Author: Horizon Magazine

Bird immune systems reveal harshness of city life

They may peck greedily at feeding tables – and have it easier than country birds do in the warmer urban winters – but city birds, it turns out, are in turmoil on the inside. By Aisling Irwin Researchers have found that many internal defence mechanisms that are quiet in rural birds are much more active in those in cities. These biological pathways are pumping out extra antioxidants, immune system cells and detoxifiers – a sign that urban life is challenging their health. Globally, bird numbers are dropping. According to figures published by conservation organisation BirdLife International last year, 40% of bird species have

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Storing CO2 underground can curb carbon emissions, but is it safe?

At first glance, it almost sounds crazy. Can we really take carbon dioxide emissions from an industrial plant and store them underground? To find out, research is currently taking place to test if such an idea is not only viable but safe, and prove that to the public. By Jonathan O’Callaghan This approach is known as carbon capture and storage (CCS) and it’s been around for decades but has never really taken off. In its recent reports, however, the UN Intergovernmental Panel on Climate Change (IPCC) said that CCS could have a key role to play if we’re going to meet our climate

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Can CRISPR feed the world?

By 2040, there will be 9 billion people in the world. ‘That’s like adding another China onto today’s global population,’ said Professor Sophien Kamoun of the Sainsbury Laboratory in Norwich, UK. Prof. Kamoun is one of a growing number of food scientists trying to figure out how to feed the world. As an expert in plant pathogens such as Phytophthora infestans – the fungus-like microbe responsible for potato blight – he wants to make crops more resistant to disease. Potato blight sparked the Irish famine in the 19th century, causing a million people to starve to death and another million migrants to flee. European farmers now keep the fungus in check by using pesticides. However, in regions without access to chemical sprays, it continues to wipe out enough potatoes to feed hundreds of millions of people every year.‘Potato blight is still a problem,’ said Prof. Kamoun. ‘In Europe, we use 12 chemical sprays per season to manage the pathogen that causes blight, but other parts of the world cannot afford this.’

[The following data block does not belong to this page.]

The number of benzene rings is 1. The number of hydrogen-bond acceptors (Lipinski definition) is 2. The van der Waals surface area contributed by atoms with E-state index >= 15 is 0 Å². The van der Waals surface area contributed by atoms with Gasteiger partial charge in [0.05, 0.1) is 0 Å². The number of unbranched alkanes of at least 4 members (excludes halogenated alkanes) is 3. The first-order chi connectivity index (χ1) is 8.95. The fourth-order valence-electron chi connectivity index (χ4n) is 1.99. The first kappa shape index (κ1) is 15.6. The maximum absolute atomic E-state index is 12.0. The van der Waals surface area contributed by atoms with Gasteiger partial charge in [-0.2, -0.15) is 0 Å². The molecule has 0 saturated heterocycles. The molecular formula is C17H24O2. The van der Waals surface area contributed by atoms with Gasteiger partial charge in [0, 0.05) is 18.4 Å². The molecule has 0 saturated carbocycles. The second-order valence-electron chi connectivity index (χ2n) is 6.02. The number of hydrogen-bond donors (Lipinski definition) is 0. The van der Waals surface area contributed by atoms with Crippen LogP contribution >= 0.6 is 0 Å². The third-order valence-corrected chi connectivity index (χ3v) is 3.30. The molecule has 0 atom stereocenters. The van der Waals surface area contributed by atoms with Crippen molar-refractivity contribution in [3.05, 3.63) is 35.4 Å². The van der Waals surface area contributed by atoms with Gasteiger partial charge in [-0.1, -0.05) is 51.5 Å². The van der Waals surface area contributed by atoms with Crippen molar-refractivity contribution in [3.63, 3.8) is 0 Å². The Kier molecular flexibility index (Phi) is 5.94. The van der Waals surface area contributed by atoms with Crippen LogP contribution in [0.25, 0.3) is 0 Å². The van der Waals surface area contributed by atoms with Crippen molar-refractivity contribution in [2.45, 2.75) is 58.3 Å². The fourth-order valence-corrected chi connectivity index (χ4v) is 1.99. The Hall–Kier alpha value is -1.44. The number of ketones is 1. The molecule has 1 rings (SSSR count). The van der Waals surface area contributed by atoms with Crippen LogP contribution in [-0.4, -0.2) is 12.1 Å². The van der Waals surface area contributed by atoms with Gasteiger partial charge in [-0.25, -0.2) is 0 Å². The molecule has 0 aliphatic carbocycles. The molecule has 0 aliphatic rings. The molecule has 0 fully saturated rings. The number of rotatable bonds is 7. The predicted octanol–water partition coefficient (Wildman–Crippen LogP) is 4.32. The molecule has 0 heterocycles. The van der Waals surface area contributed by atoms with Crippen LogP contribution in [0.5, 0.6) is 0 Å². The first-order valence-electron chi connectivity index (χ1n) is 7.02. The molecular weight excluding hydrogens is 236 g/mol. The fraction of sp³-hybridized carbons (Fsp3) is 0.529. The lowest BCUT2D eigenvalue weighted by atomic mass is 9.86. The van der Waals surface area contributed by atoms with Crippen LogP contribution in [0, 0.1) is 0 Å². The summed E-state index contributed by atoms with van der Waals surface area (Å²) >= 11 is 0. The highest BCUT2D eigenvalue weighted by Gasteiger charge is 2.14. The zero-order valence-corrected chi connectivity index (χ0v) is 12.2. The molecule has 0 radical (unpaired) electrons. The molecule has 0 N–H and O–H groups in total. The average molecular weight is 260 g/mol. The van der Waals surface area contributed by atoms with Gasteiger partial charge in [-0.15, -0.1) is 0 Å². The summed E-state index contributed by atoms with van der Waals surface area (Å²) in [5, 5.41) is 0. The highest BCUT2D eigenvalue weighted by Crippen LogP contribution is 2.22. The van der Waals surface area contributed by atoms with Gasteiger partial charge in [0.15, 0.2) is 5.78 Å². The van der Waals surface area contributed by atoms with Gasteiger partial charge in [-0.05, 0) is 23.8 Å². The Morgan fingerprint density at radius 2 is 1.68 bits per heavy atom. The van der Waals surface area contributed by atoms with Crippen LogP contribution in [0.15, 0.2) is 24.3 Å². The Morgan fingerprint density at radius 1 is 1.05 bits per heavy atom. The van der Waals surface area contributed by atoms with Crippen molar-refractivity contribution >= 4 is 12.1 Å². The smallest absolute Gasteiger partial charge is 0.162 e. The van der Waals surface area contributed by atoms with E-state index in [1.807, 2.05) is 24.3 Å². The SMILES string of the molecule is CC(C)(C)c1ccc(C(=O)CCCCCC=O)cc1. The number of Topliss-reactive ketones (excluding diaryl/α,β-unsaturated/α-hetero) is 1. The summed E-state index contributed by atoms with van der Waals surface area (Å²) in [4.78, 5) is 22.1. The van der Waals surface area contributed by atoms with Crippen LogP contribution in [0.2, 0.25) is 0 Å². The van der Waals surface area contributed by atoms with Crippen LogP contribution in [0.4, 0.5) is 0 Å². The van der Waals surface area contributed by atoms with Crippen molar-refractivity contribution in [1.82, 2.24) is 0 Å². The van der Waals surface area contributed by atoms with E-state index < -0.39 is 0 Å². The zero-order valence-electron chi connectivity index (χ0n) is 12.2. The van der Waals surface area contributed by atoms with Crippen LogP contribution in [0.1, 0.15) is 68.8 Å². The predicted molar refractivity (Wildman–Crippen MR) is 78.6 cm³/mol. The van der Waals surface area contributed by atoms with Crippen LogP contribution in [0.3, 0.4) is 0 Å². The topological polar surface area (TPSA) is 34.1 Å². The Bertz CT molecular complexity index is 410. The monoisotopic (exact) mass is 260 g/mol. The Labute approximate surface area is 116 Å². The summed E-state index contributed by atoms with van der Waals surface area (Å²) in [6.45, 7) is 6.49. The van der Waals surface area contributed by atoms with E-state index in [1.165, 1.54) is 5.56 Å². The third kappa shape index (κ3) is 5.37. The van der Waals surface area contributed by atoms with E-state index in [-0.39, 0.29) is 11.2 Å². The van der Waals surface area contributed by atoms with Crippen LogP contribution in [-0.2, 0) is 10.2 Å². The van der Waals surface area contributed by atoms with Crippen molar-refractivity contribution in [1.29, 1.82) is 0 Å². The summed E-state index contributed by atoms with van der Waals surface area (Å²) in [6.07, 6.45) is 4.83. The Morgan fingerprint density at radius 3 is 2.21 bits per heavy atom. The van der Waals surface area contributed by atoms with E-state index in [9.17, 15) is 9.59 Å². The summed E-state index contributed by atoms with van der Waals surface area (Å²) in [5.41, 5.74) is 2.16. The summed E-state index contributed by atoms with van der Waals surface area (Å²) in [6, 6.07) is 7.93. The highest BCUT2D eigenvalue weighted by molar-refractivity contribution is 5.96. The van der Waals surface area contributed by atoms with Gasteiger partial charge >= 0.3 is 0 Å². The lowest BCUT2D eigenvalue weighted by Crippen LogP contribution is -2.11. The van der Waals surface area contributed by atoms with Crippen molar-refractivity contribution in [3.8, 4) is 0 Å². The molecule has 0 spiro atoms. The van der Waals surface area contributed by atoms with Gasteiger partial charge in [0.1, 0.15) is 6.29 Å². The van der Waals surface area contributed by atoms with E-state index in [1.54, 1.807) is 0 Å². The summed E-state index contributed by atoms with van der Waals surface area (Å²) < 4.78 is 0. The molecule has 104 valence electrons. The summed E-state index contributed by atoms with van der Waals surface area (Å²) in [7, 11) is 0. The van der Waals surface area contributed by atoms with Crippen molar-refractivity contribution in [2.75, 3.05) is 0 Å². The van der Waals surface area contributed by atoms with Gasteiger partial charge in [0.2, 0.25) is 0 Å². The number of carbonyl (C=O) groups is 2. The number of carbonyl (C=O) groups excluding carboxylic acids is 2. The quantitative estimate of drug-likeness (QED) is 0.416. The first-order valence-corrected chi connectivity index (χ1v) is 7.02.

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The Stilling: Global Wind Speeds Slowing Since 1960

Few people have probably noticed, but the world’s winds are getting slower. It is something that cannot be picked up by watching the billowing of dust or listening to the rustle of leaves on nearby trees. Instead, it is a phenomenon occurring on a different scale, as the average global wind speed close to the surface of the land decreases. And while it is not affecting the whole earth evenly, the average terrestrial wind speed has decreased by 0.5 kilometres per hour (0.3 miles per hour) every decade, according to data starting in the 1960s. Known as ‘stilling’, it has only been discovered in the last decade. And while it may sound deceptively calm, it could be a vital, missing piece of the climate change puzzle and a serious threat to our societies.

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